We live in an information-driven society. We crave information. It’s our currency in today’s digital world. If you don’t have it, you’re behind.
It’s why we get New York Times breaking news alerts sent directly to our phones or why we continuously scroll through our Twitter account. We don’t want to risk being the only person in the room who doesn’t know the latest breaking news story whether it be the death of Osama bin Laden or the divorce of Kim Kardashian. And in the news world, breaking the story is more important than ever.
But our craving, our often insatiable need for information can be detrimental.
Let’s look at last night’s events surrounding former Penn State coach Joe Paterno’s health. The legendary coach suffered from lung cancer and was in serious condition at the hospital. Every major news site – from ESPN to the New York Times to CBS – had a portion of their homepage dedicated to JoePa’s health. And, then it happened.
Onward State, PSU’s student website, reported that NCAA’s all-time most-winningest coach passed away. CBS Sports soon followed suite, tweeting to their 53,000+ followers that he had died. Except that he hadn’t.
I’ll be honest – I was roaming Twitter last night and began to see “#RIPjoepa” tweets; immediately, I believed that he had passed away. (I even shot off a quick “Wow, #RIPjoepa” tweet myself.) I mean, news doesn’t break, it tweets, right? And if CBS Sports, a traditionally respectable journalistic organization, tweeted it, it had to be true. Except that it wasn’t.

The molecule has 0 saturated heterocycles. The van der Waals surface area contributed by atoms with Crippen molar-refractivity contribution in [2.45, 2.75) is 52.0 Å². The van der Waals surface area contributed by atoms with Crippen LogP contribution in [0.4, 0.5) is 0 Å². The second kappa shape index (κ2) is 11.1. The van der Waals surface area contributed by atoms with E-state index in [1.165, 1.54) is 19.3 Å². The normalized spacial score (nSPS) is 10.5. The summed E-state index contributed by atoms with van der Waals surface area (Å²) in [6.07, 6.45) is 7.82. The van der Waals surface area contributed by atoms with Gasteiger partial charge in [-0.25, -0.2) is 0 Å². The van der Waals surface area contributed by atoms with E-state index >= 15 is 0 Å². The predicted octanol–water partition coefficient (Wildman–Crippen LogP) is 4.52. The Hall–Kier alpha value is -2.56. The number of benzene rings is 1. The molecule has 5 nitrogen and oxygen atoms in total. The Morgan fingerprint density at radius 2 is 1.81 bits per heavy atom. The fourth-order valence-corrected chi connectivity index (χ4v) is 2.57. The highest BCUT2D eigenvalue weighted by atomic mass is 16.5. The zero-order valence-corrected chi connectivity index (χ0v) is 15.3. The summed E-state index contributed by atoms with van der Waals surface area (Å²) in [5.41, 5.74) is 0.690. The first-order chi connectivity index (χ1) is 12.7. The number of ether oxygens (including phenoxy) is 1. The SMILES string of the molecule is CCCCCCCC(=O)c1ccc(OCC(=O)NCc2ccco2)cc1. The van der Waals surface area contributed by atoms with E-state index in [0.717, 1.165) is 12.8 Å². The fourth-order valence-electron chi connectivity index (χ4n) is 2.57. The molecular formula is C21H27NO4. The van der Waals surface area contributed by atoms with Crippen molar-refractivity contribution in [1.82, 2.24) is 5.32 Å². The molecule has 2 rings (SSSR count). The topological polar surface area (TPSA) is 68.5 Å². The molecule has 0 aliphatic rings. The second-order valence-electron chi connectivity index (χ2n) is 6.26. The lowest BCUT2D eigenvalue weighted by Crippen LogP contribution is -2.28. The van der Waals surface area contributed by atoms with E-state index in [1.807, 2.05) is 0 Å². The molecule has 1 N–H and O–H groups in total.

Immediately, my fiancé went to ESPN.com, where the ticker continued to say that JoePa was in “serious condition.” He claimed that JVP hadn’t passed away yet or else ESPN would have the story. I showed him the constant influx of tweets to try to prove my point. I was wrong.
- JoePa’s son, Scott, tweets to address rumors.
I want to pause here to say that I’m not trying to be insensitive – I completely recognize that this is a legendary man’s death that we’re talking about. I’m a Pennsylvania girl myself and respect all that he has done for the game of football, Penn State, and students in general. My point here is not to be disrespectful or insensitive at all, but rather show how our impatience for information can make us be just that – disrespectful and insensitive.
Is our need to be first, to produce content, to garner attention damaging our reputation and our relationships? Are news organizations so desperate to stay afloat that they’ll forgo traditional journalistic standards to be first? When is enough enough?
I don’t have the answers to these questions but have recently examined my own information-driven life. Before I even get out of bed in the morning, I flip through my email on my phone. Before I go to work or to class, I’ve already scoured my breaking news alerts, spent (too much) time on Twitter, and checked all of my social networks – all while having CNN American Morning on in the background. And, that’s all before 10 a.m.
How can we satisfy our need for information without allowing us to make quick, irrational decisions? How do we control our social networks before we allow them to control us?
(And R.I.P. Joe. You will be missed.)